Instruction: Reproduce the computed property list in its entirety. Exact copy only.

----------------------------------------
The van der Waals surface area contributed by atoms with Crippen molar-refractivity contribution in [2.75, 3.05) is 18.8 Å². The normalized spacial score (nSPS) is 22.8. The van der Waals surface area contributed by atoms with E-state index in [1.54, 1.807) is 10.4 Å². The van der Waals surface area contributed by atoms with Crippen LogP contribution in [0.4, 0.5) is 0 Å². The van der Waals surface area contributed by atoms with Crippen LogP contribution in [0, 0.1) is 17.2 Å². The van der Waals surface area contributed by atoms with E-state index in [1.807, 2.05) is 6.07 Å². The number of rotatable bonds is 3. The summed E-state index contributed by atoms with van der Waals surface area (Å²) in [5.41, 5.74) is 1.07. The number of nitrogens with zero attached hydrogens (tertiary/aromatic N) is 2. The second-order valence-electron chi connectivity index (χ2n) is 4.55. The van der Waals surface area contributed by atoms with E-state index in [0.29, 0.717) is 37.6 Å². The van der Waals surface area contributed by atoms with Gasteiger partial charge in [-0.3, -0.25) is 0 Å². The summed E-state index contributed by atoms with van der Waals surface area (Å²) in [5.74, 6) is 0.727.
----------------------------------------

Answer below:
The van der Waals surface area contributed by atoms with Crippen molar-refractivity contribution in [2.75, 3.05) is 18.8 Å². The normalized spacial score (nSPS) is 22.8. The van der Waals surface area contributed by atoms with E-state index in [1.54, 1.807) is 10.4 Å². The van der Waals surface area contributed by atoms with Crippen LogP contribution in [0.4, 0.5) is 0 Å². The van der Waals surface area contributed by atoms with Crippen LogP contribution in [0, 0.1) is 17.2 Å². The van der Waals surface area contributed by atoms with E-state index in [1.807, 2.05) is 6.07 Å². The number of rotatable bonds is 3. The summed E-state index contributed by atoms with van der Waals surface area (Å²) in [5.41, 5.74) is 1.07. The number of nitrogens with zero attached hydrogens (tertiary/aromatic N) is 2. The second-order valence-electron chi connectivity index (χ2n) is 4.55. The van der Waals surface area contributed by atoms with E-state index in [0.29, 0.717) is 37.6 Å². The van der Waals surface area contributed by atoms with Gasteiger partial charge in [-0.3, -0.25) is 0 Å². The summed E-state index contributed by atoms with van der Waals surface area (Å²) in [5.74, 6) is 0.727.